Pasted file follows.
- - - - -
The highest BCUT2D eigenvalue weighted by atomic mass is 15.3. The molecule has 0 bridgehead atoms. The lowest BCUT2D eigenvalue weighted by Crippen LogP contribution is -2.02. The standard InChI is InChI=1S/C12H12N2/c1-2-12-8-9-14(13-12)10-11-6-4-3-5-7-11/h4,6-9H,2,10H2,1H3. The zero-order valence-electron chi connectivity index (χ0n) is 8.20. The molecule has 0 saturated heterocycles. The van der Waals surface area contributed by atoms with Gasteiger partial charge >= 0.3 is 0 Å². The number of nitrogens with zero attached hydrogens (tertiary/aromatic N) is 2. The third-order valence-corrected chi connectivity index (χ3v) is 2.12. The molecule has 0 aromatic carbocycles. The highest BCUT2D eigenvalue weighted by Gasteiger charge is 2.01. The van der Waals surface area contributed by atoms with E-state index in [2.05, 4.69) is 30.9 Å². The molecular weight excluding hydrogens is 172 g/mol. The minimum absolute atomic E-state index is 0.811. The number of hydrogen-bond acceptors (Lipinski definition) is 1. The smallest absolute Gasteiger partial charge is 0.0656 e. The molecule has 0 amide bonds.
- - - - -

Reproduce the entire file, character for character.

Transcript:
The highest BCUT2D eigenvalue weighted by atomic mass is 15.3. The molecule has 0 bridgehead atoms. The lowest BCUT2D eigenvalue weighted by Crippen LogP contribution is -2.02. The standard InChI is InChI=1S/C12H12N2/c1-2-12-8-9-14(13-12)10-11-6-4-3-5-7-11/h4,6-9H,2,10H2,1H3. The zero-order valence-electron chi connectivity index (χ0n) is 8.20. The molecule has 0 saturated heterocycles. The van der Waals surface area contributed by atoms with Gasteiger partial charge >= 0.3 is 0 Å². The number of nitrogens with zero attached hydrogens (tertiary/aromatic N) is 2. The third-order valence-corrected chi connectivity index (χ3v) is 2.12. The molecule has 0 aromatic carbocycles. The highest BCUT2D eigenvalue weighted by Gasteiger charge is 2.01. The van der Waals surface area contributed by atoms with E-state index in [2.05, 4.69) is 30.9 Å². The molecular weight excluding hydrogens is 172 g/mol. The minimum absolute atomic E-state index is 0.811. The number of hydrogen-bond acceptors (Lipinski definition) is 1. The smallest absolute Gasteiger partial charge is 0.0656 e. The molecule has 0 amide bonds.